Among the justices who were beneficiaries of INC endorsements are incumbent SC Associate Justice Presbitero Velasco and retired SC justice Ruben T. Reyes. The INC also backed them when they were appointed to the Court of Appeals initially. Arroyo also appointed Reynaldo Wycoco, a retired general and INC member, as NBI chief. Wycoco died in 2005.

When Aquino assumed office, the INC was expecting the President to return the favor. To their dismay, however, Aquino paid little attention to the INC list, although he appointed INC member and former Quezon City police chief Magtanggol Gatdula to the National Bureau of Investigation.

He further incurred the ire of the INC when Aquino began targeting Gutierrez and Corona who are considered allies by the INC.

As early as August 2010, the INC expressed its displeasure over Aquino’s failure to appoint its recommended people in certain government posts, one INC source said. This source confirmed he was among those recommended by the INC to a revenue-generating agency but was bypassed.

The displeasure reached a point where INC executive minister Eduardo Manalo wrote a letter to Aquino withdrawing the church’s list of recommendations.

The INC source said Aquino quickly sought a meeting with Manalo to mend ties, but Manalo was no longer in a reconciliatory mood. Manalo sent one of his trusted aides to meet Aquino in his residence in Times Street in Quezon City.

To please the INC, Aquino agreed to retain a Ninoy Aquino International Airport customs official – an INC member – in his post, a separate source said. But the downward spiral of Aquino’s relationship with the INC was by then irreversible.

Show of strength

In EDSA 3 in 2001, the INC firmly realized they have clout and influence even outside the polls. “That’s where they got more empowered,” Cuarteros said. Mobilizing its members to flock to EDSA Shrine in support of Estrada, who was arrested and detained for plunder charges, the INC discovered a new power source they could tap to make their presence felt.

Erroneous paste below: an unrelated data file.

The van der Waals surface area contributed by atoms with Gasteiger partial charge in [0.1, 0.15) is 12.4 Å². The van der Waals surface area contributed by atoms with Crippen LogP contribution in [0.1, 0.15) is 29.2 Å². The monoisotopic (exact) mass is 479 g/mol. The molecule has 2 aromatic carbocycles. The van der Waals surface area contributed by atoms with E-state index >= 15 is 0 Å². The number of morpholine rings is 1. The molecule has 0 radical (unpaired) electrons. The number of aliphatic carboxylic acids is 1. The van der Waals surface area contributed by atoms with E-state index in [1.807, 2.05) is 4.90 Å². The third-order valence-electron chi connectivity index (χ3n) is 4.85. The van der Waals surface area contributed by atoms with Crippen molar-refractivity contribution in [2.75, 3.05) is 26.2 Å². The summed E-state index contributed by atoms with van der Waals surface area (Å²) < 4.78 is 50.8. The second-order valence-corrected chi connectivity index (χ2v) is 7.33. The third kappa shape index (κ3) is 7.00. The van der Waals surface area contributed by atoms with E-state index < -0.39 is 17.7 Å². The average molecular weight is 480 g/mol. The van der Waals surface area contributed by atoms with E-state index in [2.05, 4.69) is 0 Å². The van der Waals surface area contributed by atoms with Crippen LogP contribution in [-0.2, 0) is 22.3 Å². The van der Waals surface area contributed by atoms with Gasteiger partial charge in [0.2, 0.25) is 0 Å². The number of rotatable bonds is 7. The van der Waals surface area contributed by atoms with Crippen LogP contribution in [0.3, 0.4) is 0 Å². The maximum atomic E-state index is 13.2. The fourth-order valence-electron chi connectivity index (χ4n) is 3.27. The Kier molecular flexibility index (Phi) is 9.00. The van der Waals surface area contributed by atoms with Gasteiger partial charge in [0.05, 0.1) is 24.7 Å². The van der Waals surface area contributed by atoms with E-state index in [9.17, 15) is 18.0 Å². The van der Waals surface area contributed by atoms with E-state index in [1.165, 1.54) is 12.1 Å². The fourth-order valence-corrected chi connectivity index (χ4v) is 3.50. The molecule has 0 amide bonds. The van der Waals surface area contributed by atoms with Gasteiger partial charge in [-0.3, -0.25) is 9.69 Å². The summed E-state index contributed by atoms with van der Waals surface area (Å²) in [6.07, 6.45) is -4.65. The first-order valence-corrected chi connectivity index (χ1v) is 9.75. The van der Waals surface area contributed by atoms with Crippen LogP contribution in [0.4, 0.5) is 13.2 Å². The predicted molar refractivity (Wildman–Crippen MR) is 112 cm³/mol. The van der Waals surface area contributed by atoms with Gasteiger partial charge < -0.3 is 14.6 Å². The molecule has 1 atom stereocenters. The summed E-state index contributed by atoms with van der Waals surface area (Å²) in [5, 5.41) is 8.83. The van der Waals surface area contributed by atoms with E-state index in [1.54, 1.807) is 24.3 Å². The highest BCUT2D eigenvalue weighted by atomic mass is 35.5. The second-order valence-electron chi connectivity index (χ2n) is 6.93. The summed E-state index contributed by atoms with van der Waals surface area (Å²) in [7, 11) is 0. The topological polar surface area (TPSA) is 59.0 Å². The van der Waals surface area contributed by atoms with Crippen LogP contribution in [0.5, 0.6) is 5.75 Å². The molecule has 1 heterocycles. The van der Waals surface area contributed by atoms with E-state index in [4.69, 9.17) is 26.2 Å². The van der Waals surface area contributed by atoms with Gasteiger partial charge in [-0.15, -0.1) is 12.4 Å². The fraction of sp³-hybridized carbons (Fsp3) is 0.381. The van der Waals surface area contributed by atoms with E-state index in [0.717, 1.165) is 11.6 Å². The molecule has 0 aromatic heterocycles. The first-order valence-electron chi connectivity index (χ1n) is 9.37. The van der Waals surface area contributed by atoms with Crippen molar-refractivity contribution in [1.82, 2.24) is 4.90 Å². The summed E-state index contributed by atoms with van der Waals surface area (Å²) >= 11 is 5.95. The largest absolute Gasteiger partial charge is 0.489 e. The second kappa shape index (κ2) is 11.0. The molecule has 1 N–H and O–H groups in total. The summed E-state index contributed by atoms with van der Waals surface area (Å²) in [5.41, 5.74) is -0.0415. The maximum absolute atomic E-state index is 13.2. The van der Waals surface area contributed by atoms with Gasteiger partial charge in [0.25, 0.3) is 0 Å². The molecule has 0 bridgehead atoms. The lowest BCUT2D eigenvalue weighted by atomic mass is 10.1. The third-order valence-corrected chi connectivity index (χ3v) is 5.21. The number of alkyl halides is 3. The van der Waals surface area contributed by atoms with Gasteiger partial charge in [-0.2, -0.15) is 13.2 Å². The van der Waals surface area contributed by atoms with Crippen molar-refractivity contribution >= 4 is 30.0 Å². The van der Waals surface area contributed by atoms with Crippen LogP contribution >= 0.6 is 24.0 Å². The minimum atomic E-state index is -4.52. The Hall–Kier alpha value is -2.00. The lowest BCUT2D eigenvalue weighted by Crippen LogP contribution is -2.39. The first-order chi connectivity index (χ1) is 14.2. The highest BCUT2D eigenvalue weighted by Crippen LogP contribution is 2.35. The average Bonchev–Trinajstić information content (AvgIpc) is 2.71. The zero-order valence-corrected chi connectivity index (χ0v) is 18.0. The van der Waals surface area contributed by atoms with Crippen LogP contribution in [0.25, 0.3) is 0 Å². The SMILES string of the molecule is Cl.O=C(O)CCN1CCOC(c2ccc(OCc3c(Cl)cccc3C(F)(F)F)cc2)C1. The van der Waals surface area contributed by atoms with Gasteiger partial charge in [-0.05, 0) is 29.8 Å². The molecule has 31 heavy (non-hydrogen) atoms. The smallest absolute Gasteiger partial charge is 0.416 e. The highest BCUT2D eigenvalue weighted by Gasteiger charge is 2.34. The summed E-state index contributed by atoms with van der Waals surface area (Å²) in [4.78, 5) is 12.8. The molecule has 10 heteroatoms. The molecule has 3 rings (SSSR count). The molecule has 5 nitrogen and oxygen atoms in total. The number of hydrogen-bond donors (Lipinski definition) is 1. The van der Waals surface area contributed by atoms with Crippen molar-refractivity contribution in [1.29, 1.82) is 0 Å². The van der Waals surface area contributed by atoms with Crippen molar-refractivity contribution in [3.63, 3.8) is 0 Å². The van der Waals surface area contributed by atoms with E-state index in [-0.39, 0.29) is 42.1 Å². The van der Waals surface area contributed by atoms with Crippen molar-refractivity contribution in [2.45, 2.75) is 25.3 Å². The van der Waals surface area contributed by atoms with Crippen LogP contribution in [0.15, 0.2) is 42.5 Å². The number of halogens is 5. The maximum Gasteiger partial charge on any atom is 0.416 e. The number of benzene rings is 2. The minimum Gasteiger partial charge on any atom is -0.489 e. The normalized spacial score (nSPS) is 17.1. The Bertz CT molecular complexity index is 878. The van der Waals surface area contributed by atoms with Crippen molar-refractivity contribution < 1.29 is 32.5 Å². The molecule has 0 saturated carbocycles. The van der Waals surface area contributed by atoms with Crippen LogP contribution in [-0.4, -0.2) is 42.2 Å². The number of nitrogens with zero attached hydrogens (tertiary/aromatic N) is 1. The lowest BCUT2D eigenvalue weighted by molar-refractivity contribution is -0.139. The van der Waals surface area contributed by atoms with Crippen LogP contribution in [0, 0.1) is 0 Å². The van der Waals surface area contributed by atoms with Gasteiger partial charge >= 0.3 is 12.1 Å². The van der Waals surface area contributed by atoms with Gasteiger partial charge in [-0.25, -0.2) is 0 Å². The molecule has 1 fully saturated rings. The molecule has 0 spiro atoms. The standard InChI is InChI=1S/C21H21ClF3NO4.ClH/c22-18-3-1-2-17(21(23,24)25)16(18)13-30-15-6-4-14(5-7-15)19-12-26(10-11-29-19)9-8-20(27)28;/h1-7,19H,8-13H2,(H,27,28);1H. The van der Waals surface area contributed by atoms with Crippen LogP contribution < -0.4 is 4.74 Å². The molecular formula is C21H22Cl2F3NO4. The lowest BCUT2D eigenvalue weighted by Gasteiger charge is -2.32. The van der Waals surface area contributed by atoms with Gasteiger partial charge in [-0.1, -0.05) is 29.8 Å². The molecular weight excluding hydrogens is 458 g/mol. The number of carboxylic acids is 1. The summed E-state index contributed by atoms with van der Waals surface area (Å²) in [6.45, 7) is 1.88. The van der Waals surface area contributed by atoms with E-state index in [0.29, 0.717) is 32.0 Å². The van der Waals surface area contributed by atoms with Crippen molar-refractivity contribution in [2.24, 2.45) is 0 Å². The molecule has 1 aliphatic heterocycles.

This show of strength was even more evident in Aquino’s time. They have flexed their muscle, at least in the streets, and in other subtle ways. Their medical missions in the run-up to the INC’s centennial celebration, were a subtle show of force indicating they have the numbers and are growing.

During the impeachment of Corona, the INC staged what it called a “religious activity” but which many political observers interpreted as a show of force and support for the embattled impeached Chief Justice. (READ: Iglesia’s show of force)

It was also a show of resentment  over how the Aquino government was treating INC members in government. The INC invited its local political allies and even high-ranking officials of the Catholic Church who are critical of Aquino.

One of the more prominent cases was that of Gatdula, whose career was nurtured by the INC. In 2006, he was named by then Quezon City Mayor and now Speaker Feliciano Belmonte Jr as Quezon City chief of police – upon the strong lobby of the INC.